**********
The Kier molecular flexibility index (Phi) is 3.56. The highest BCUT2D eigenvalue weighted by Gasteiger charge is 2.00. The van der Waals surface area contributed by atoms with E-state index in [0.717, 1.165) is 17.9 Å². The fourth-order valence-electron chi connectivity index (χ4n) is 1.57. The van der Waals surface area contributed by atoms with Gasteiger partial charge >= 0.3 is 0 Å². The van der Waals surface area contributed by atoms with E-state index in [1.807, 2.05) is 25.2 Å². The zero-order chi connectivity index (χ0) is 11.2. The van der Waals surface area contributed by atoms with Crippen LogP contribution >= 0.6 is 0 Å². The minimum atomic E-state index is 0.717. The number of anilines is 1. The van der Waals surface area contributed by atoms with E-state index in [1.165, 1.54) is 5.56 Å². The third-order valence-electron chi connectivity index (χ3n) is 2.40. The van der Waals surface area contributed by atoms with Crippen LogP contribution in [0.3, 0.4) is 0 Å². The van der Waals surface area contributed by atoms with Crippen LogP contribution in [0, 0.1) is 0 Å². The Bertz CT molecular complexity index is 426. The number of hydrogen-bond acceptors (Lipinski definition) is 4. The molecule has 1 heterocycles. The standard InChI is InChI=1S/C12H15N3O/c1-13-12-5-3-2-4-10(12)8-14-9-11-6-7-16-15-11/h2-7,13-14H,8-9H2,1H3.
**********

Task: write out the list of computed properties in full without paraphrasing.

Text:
The Kier molecular flexibility index (Phi) is 3.56. The highest BCUT2D eigenvalue weighted by Gasteiger charge is 2.00. The van der Waals surface area contributed by atoms with E-state index in [0.717, 1.165) is 17.9 Å². The fourth-order valence-electron chi connectivity index (χ4n) is 1.57. The van der Waals surface area contributed by atoms with Gasteiger partial charge >= 0.3 is 0 Å². The van der Waals surface area contributed by atoms with E-state index in [1.807, 2.05) is 25.2 Å². The zero-order chi connectivity index (χ0) is 11.2. The van der Waals surface area contributed by atoms with Crippen LogP contribution >= 0.6 is 0 Å². The minimum atomic E-state index is 0.717. The number of anilines is 1. The van der Waals surface area contributed by atoms with E-state index in [1.165, 1.54) is 5.56 Å². The third-order valence-electron chi connectivity index (χ3n) is 2.40. The van der Waals surface area contributed by atoms with Crippen LogP contribution in [0.3, 0.4) is 0 Å². The van der Waals surface area contributed by atoms with Crippen LogP contribution in [0, 0.1) is 0 Å². The Bertz CT molecular complexity index is 426. The number of hydrogen-bond acceptors (Lipinski definition) is 4. The molecule has 1 heterocycles. The standard InChI is InChI=1S/C12H15N3O/c1-13-12-5-3-2-4-10(12)8-14-9-11-6-7-16-15-11/h2-7,13-14H,8-9H2,1H3.